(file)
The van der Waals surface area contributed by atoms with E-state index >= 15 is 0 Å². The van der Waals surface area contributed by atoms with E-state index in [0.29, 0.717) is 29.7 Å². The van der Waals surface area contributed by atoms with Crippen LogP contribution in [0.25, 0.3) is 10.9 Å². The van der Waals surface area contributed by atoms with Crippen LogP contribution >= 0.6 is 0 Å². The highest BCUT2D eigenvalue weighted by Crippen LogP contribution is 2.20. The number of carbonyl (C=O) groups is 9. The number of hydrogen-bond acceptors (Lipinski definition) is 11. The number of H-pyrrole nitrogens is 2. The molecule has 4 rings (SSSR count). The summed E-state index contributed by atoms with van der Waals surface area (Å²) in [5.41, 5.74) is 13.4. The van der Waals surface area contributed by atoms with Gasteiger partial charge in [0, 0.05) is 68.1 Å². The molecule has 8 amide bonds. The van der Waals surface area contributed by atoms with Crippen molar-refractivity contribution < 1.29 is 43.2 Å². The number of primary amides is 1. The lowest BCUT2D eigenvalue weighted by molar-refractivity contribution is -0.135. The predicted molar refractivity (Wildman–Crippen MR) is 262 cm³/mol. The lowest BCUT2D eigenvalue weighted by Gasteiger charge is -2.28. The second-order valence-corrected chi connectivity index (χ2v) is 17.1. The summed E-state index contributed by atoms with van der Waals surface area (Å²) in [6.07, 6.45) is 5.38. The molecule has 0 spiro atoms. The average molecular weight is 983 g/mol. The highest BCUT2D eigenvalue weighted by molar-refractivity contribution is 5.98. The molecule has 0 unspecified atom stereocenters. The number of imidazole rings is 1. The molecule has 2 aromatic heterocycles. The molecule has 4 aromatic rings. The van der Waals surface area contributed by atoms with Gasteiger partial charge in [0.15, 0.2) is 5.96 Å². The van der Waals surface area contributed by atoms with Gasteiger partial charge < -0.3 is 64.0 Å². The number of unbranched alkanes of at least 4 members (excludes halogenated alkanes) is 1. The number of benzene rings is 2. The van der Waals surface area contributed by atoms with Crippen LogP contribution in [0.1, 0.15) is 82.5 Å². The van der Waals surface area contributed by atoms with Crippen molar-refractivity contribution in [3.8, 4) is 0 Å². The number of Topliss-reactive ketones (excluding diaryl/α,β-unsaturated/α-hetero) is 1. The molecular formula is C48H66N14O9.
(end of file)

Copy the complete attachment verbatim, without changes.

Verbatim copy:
The van der Waals surface area contributed by atoms with E-state index >= 15 is 0 Å². The van der Waals surface area contributed by atoms with E-state index in [0.29, 0.717) is 29.7 Å². The van der Waals surface area contributed by atoms with Crippen LogP contribution in [0.25, 0.3) is 10.9 Å². The van der Waals surface area contributed by atoms with Crippen LogP contribution >= 0.6 is 0 Å². The highest BCUT2D eigenvalue weighted by Crippen LogP contribution is 2.20. The number of carbonyl (C=O) groups is 9. The number of hydrogen-bond acceptors (Lipinski definition) is 11. The number of H-pyrrole nitrogens is 2. The molecule has 4 rings (SSSR count). The summed E-state index contributed by atoms with van der Waals surface area (Å²) in [5.41, 5.74) is 13.4. The van der Waals surface area contributed by atoms with Gasteiger partial charge in [0, 0.05) is 68.1 Å². The molecule has 8 amide bonds. The van der Waals surface area contributed by atoms with Crippen molar-refractivity contribution < 1.29 is 43.2 Å². The number of primary amides is 1. The lowest BCUT2D eigenvalue weighted by molar-refractivity contribution is -0.135. The predicted molar refractivity (Wildman–Crippen MR) is 262 cm³/mol. The lowest BCUT2D eigenvalue weighted by Gasteiger charge is -2.28. The second-order valence-corrected chi connectivity index (χ2v) is 17.1. The summed E-state index contributed by atoms with van der Waals surface area (Å²) in [6.07, 6.45) is 5.38. The molecule has 0 spiro atoms. The average molecular weight is 983 g/mol. The highest BCUT2D eigenvalue weighted by molar-refractivity contribution is 5.98. The molecule has 0 unspecified atom stereocenters. The number of imidazole rings is 1. The molecule has 2 aromatic heterocycles. The molecule has 4 aromatic rings. The van der Waals surface area contributed by atoms with Gasteiger partial charge in [0.15, 0.2) is 5.96 Å². The van der Waals surface area contributed by atoms with Gasteiger partial charge < -0.3 is 64.0 Å². The number of unbranched alkanes of at least 4 members (excludes halogenated alkanes) is 1. The number of benzene rings is 2. The van der Waals surface area contributed by atoms with Crippen LogP contribution in [0.1, 0.15) is 82.5 Å². The van der Waals surface area contributed by atoms with Crippen molar-refractivity contribution in [3.8, 4) is 0 Å². The number of Topliss-reactive ketones (excluding diaryl/α,β-unsaturated/α-hetero) is 1. The molecular formula is C48H66N14O9.